Women’s health conditions, especially those in Africa, are also more likely to be dismissed and/or trivialised. When I first sought medical attention at 18, my symptoms were dismissed as a hormonal imbalance that would correct itself in time. Unfortunately, it didn’t. There is a pain gap in the health sector which causes women in the health sector to either be underdiagnosed or untreated.
Abigail (real name disclosed) is in her late twenties and is being managed for dysmenorrhea from causes yet to be diagnosed. She has had this since her teens. “The pain is beyond excruciating… there were times it feels like death… somehow, I knew something was wrong,” she said. “Nausea, burning sensations, blood clots, which have gotten worse over the years.”
In my experience, another reason cases like these are largely undiagnosed until later is because women have a hard time seeking medical assistance as conversations around female reproduction and menstruation are somewhat difficult to talk about, especially in seemingly conservative societies where there are largely still period stigmas.
As a teenager and youth-adult experiencing irregular periods, I felt the oddity when conversations about periods, menstrual cycle, and ovulation would come up in conversations with my peers.
Mercy, (real name disclosed) now 26, was diagnosed four years prior with PCOS. For her, there was the fear of being stigmatised. She said, “It is not something you want to discuss with everybody. When you have feminine discussions, you don’t want to say things that would give away that something is wrong, so you tend to not give too much information.”
That is why conversations around these conditions are necessary, and creating awareness is important to create an inclusive society for all women. Also, in African societies where women still bear the brunt of infertility, a safe environment where women are not branded is necessary.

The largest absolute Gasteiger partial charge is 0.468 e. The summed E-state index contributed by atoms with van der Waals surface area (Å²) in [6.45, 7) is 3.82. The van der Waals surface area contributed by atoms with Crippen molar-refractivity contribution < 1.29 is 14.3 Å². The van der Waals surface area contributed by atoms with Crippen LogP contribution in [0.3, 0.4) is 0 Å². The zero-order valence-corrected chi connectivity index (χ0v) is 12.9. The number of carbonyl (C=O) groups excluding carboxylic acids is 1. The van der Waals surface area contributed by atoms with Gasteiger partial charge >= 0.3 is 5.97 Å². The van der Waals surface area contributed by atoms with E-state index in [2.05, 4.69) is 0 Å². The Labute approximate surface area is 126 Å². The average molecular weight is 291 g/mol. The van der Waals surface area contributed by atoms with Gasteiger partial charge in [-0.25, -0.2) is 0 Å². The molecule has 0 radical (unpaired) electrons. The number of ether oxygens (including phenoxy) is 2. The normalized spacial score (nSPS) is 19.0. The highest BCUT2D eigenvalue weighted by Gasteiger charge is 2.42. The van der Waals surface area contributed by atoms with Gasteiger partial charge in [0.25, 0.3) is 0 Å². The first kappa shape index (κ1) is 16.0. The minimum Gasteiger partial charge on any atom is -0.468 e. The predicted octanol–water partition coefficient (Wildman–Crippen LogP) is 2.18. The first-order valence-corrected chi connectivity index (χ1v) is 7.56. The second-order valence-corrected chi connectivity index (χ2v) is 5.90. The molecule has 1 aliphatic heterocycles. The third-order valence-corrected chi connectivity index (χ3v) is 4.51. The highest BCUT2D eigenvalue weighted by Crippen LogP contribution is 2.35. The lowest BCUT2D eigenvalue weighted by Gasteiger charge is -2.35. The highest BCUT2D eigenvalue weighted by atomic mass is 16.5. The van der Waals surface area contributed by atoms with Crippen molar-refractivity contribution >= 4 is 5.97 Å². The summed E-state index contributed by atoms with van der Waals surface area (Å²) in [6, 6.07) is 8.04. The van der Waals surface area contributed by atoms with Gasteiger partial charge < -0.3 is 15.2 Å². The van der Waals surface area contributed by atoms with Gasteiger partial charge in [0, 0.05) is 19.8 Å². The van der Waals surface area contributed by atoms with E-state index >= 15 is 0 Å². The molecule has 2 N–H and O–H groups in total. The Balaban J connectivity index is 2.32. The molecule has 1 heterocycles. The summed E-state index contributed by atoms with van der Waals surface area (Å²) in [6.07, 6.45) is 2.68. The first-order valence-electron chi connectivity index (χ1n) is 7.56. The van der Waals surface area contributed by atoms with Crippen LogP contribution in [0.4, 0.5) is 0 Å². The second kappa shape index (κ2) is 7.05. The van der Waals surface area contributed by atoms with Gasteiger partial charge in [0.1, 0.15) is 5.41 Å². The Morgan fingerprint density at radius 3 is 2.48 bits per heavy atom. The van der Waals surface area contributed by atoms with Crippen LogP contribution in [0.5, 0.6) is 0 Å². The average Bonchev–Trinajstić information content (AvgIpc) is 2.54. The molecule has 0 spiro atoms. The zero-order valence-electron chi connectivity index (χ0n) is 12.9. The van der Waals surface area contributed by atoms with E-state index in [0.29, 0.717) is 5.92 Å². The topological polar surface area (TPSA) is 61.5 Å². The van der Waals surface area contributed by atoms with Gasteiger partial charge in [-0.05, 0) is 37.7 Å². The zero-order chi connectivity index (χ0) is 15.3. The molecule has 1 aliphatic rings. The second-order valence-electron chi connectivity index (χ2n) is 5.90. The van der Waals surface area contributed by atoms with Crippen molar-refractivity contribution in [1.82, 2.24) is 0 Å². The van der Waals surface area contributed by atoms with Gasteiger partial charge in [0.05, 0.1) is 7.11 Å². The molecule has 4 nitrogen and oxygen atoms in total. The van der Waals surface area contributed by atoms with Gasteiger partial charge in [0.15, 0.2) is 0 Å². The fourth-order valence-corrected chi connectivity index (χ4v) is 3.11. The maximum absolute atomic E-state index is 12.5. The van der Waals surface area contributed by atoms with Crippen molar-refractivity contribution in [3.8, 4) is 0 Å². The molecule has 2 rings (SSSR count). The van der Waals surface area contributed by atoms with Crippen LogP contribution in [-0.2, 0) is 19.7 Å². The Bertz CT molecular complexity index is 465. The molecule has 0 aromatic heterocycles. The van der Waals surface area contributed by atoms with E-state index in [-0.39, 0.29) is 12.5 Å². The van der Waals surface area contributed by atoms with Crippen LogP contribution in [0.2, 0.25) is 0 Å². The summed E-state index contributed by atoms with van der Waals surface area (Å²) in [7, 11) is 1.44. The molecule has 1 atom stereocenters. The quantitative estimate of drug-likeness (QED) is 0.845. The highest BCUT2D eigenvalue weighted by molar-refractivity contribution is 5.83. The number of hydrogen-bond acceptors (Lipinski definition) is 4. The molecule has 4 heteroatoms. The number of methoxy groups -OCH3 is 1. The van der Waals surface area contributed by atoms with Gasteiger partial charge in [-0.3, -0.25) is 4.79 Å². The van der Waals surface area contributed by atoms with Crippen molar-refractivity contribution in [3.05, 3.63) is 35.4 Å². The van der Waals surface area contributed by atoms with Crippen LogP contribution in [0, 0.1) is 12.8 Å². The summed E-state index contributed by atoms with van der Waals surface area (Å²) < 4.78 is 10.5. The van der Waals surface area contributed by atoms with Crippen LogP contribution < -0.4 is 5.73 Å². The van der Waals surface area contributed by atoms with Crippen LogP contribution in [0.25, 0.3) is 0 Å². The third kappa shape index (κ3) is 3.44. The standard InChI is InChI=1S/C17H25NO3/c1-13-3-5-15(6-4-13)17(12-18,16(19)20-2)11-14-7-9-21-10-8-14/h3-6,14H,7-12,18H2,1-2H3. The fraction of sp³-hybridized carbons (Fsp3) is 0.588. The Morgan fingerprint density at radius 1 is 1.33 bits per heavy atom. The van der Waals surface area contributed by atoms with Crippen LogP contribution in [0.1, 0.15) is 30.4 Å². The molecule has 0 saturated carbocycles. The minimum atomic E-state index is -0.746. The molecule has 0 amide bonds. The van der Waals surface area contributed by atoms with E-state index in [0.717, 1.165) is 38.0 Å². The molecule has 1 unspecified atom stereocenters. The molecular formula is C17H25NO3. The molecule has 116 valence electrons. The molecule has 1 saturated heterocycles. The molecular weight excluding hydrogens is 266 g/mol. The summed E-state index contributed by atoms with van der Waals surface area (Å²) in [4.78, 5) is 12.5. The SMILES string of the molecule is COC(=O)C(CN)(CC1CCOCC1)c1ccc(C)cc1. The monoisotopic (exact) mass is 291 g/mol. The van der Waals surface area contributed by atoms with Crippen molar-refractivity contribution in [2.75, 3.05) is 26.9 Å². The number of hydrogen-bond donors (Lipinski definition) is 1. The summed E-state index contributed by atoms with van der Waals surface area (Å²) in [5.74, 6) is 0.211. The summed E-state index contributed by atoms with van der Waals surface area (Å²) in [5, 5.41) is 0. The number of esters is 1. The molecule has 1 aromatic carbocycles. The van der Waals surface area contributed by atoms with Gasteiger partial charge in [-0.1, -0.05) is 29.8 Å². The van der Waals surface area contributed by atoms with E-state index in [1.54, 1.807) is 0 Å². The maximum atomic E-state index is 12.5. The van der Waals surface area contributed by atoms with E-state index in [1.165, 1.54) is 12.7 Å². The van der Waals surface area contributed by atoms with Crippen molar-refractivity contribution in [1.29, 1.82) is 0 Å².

Although there has been advancement in healthcare and access to medical information, treatment, recommended lifestyle adjustments and healthy living, women’s health related issues are still largely under-researched and underfunded.
In all these, the hardest part is the mental toll on the individual, and how it affects living and relationships with others. Especially as the larger populace is still ignorant about mental health awareness in Africa. Psychiatric conditions such as anxiety and depression have been associated with both PCOS and endometriosis.
Benedicta said, “I have had several seasons of depression, I feel terrible that I can’t conceive like other women… It does affect my everyday life, mood swings, and the mere fact that you are not like every other woman and your adult life isn’t as pleasant and fulfilling as you would ordinarily want.”
For Abigail, it is the embarrassment that comes with writhing in public, “I can’t read or be productive. When I don’t go to work and I tell people it’s menstrual pain, they don’t understand and pass it off as what every other woman passes through.”
There is a need to continuously learn and adopt empathy, break down cultural and social biases, and create an inclusive environment for all women to reflect on the apparent progress we have made as a society. There is now a global drive to create awareness about these conditions. September 1st has been recognised as World PCOS Day. In Africa, too, there are (although a few) foundations committed to creating awareness around PCOS.
Sybil Fekurumoh is a creative writer. While she isn’t studying, she’s actively promoting SDG-4s — Quality Education. Connect with her on Twitter and Instagram at @toqueensaber.